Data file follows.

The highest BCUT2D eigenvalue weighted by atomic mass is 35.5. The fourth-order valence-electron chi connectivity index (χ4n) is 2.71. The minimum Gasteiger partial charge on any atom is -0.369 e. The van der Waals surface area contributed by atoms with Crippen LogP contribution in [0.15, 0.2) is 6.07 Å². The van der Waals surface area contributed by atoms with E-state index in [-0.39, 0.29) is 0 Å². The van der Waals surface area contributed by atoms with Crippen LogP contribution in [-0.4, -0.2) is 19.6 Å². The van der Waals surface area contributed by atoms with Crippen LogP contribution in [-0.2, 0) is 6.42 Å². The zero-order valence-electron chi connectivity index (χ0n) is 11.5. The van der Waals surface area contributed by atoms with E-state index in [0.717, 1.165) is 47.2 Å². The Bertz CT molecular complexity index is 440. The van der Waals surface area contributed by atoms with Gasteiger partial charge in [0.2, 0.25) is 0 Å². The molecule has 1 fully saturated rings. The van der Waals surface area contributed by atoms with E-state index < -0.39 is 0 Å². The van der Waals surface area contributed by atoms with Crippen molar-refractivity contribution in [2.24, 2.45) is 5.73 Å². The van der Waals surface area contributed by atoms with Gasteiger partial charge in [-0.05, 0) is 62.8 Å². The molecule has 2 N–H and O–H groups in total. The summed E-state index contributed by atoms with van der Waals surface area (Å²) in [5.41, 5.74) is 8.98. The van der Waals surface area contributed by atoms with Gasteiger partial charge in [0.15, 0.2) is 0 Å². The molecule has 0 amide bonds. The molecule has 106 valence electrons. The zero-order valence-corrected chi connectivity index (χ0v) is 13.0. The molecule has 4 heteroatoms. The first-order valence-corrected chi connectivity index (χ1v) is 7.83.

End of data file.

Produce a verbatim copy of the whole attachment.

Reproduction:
The highest BCUT2D eigenvalue weighted by atomic mass is 35.5. The fourth-order valence-electron chi connectivity index (χ4n) is 2.71. The minimum Gasteiger partial charge on any atom is -0.369 e. The van der Waals surface area contributed by atoms with Crippen LogP contribution in [0.15, 0.2) is 6.07 Å². The van der Waals surface area contributed by atoms with E-state index in [-0.39, 0.29) is 0 Å². The van der Waals surface area contributed by atoms with Crippen LogP contribution in [-0.4, -0.2) is 19.6 Å². The van der Waals surface area contributed by atoms with Crippen LogP contribution in [-0.2, 0) is 6.42 Å². The zero-order valence-electron chi connectivity index (χ0n) is 11.5. The van der Waals surface area contributed by atoms with E-state index in [0.717, 1.165) is 47.2 Å². The Bertz CT molecular complexity index is 440. The van der Waals surface area contributed by atoms with Gasteiger partial charge in [0.2, 0.25) is 0 Å². The molecule has 1 fully saturated rings. The van der Waals surface area contributed by atoms with E-state index < -0.39 is 0 Å². The van der Waals surface area contributed by atoms with Crippen molar-refractivity contribution in [2.24, 2.45) is 5.73 Å². The van der Waals surface area contributed by atoms with Gasteiger partial charge in [-0.05, 0) is 62.8 Å². The molecule has 2 N–H and O–H groups in total. The summed E-state index contributed by atoms with van der Waals surface area (Å²) in [5.41, 5.74) is 8.98. The van der Waals surface area contributed by atoms with Gasteiger partial charge in [0.15, 0.2) is 0 Å². The molecule has 0 amide bonds. The molecule has 106 valence electrons. The zero-order valence-corrected chi connectivity index (χ0v) is 13.0. The molecule has 4 heteroatoms. The first-order valence-corrected chi connectivity index (χ1v) is 7.83.